The regiment lost a total of 322 men during service. Six officers and 130 enlisted men were killed or mortally wounded; two officers and 184 enlisted men died from disease-related complications.[13]

Commanding officers[edit]

Notable members[edit]


In 1884, a dozen former members of the 97th Pennsylvania Veteran Volunteers gathered together at the Green Tree Hotel in West Chester, Pennsylvania on Saturday, February 23, 1884 in order to begin planning for a reunion of the surviving members of their regiment. Present that day were: David Jones C. C. Fahnestock, the regiment's quartermaster and fife-major; F. M. Guss and Leonard R. Thomas, captains of Companies A and C; sergeant Isaac A. Cleaver and privates Oliver B. Channell, Samuel A. March and John J. Still (Company C); sergeant George L. Smith (Company E); brevet-lieutenant-colonel Dewitt Clinton Lewis (Company F); private Evan Pharaoh (Company F); former corporal Barnett R. Rapp (Company K). Following further planning sessions, during which the organization's name was established as "The Society of the Ninety-Seventh Regiment of Pennsylvania Volunteers", and annual dues were set at $.50 plus a one-time entrance fee of $1.00 per person, the regiment's first annual reunion was held on October 29 of that same year at Camp Wayne in West Chester, Pennsylvania. The stated purpose of the gatherings was to promote "kindly feeling, the revival of old associations, and the collection and preservation of records of the services rendered by this Regiment during the 'War of the Rebellion'". After assembling at the Fair Grounds at 11 a.m., roughly 200 surviving members of the regiment marched behind their old regimental bandsmen. They then engaged in a business meeting from 11 a.m. to noon, during which the surviving members discussed explored ways to memorialize their service to the nation, including publishing a regimental history and erecting a battlefield monument, and listened to the day's keynote speakers who recalled key moments in the 97th Pennsylvania's history before enjoying a dinner of roast beef, lamb and turkey with rolls and butter, chicken salad, oysters on the shell, chowchow, cranberry sauce, an assortment of fruit, followed by ice cream and cake with coffee and a series of toasts. The event ended at 4 p.m. with a march by the veterans to fife and drum music from Church to High to Market to Gay streets.[14]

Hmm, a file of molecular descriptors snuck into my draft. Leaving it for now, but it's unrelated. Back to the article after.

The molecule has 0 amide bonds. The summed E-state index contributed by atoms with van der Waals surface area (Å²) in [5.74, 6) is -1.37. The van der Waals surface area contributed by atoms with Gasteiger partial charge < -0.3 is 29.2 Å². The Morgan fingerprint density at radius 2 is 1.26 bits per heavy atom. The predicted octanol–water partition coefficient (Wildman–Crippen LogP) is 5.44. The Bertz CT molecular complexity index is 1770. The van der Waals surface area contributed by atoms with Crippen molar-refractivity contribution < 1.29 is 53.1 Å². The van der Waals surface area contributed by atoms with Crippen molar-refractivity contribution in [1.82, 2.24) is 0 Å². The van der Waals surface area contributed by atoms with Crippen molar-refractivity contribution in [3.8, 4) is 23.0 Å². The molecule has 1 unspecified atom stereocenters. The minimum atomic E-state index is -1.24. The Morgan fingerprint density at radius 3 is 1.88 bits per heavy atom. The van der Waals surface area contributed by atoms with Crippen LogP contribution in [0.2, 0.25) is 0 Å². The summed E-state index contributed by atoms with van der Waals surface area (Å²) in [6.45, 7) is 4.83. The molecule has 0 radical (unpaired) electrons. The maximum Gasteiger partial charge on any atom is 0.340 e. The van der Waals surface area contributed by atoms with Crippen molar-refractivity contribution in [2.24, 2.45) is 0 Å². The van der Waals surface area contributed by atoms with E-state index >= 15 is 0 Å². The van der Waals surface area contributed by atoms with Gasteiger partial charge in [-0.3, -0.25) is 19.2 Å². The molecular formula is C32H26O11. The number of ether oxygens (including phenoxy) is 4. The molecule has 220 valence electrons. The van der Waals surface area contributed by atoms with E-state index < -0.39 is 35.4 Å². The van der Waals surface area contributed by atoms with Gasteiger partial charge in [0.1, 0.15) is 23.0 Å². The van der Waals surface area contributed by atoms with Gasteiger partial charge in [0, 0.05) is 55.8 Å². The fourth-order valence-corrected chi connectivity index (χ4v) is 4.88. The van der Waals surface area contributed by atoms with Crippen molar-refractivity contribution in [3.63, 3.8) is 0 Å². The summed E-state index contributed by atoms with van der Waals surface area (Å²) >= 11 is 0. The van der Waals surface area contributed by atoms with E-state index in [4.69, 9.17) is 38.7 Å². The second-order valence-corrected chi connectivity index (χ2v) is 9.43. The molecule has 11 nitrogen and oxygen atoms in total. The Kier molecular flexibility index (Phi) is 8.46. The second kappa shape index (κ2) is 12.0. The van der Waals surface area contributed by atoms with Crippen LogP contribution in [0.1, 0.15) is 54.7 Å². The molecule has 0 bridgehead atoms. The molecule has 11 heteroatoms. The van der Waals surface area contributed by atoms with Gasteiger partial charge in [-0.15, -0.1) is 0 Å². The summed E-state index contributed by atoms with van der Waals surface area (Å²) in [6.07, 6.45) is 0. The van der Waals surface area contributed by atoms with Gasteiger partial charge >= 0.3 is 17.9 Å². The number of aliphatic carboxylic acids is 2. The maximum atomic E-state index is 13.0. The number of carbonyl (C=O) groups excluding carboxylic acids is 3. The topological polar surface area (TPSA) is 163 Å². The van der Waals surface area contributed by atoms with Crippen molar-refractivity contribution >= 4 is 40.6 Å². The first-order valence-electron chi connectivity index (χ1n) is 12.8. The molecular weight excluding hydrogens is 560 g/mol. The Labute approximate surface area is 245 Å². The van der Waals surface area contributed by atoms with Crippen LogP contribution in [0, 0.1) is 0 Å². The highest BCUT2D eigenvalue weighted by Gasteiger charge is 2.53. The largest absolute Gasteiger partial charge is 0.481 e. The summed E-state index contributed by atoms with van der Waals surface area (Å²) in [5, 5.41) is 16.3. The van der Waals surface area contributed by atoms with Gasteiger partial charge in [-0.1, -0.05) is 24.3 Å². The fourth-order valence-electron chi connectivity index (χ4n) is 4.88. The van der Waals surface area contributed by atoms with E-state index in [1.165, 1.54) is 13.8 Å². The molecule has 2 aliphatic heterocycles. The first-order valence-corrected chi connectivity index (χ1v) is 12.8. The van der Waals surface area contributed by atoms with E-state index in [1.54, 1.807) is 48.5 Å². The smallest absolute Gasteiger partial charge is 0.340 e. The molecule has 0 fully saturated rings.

See also[edit]


  1. ^ Bates, Samuel P. History of Pennsylvania Volunteers, 1861-5; Prepared in Compliance with Acts of the Legislature, Vol. III, pp. 411-462. Harrisburg, Pennsylvania: B. Singerly State Printer, 1870.
  2. ^ *Price, Isaiah. History of the Ninety-Seventh Regiment, Pennsylvania Volunteer Infantry, During the War of the Rebellion, 1861-65. Philadelphia: Self-published, 1875.
  3. ^ "97th Infantry", in "Pennsylvania Civil War Battle Flags." Harrisburg, Pennsylvania: Pennsylvania Capitol Preservation Committee, retrieved online September 10, 2018.
  4. ^ Dyer, Frederick H. A Compendium of the War of the Rebellion Compiled and Arranged from Official Records of the Federal and Confederate Armies, Reports of the Adjutant Generals of the Several States, the Army Registers, and Other Reliable Documents and Sources, p. 1606. Des Moines, Iowa: The Dyer Publishing Company, 1908.
  5. ^ Bates, History of Pennsylvania Volunteers, 1861-5, pp. 422-424, 428, 431, 435, 439, 443, 446, 450, 454, and 457.
  6. ^ Dyer, A Compendium of the War of the Rebellion, p. 1606.
  7. ^ Bates, History of Pennsylvania Volunteers 1861-5, pp. 411-421.
  8. ^ Dyer, A Compendium of the War of the Rebellion, p. 1606.
  9. ^ Dyer, A Compendium of the War of the Rebellion, p. 1606.
  10. ^ Bates, History of Pennsylvania Volunteers, 1861-5, pp. 411-421.
  11. ^ Dyer, A Compendium of the War of the Rebellion, p. 1606.
  12. ^ Bates, History of Pennsylvania Volunteers, 1861-5, pp. 411-421.
  13. ^ Dyer, Frederick H. A Compendium of the War of the Rebellion. Des Moines, Iowa: Dyer Pub. Co., 1908.
  14. ^ Price, Isaiah. Reunion of the Ninety-Seventh Regiment Pennsylvania Volunteers, October 29th, 1884, "On the Old Camp Ground", at Camp Wayne, West Chester, Pa.: An Account of the Proceedings with a Roster of the Comrades Present. Philadelphia: Press of Donaldson & Magrath, 1884.

External links[edit]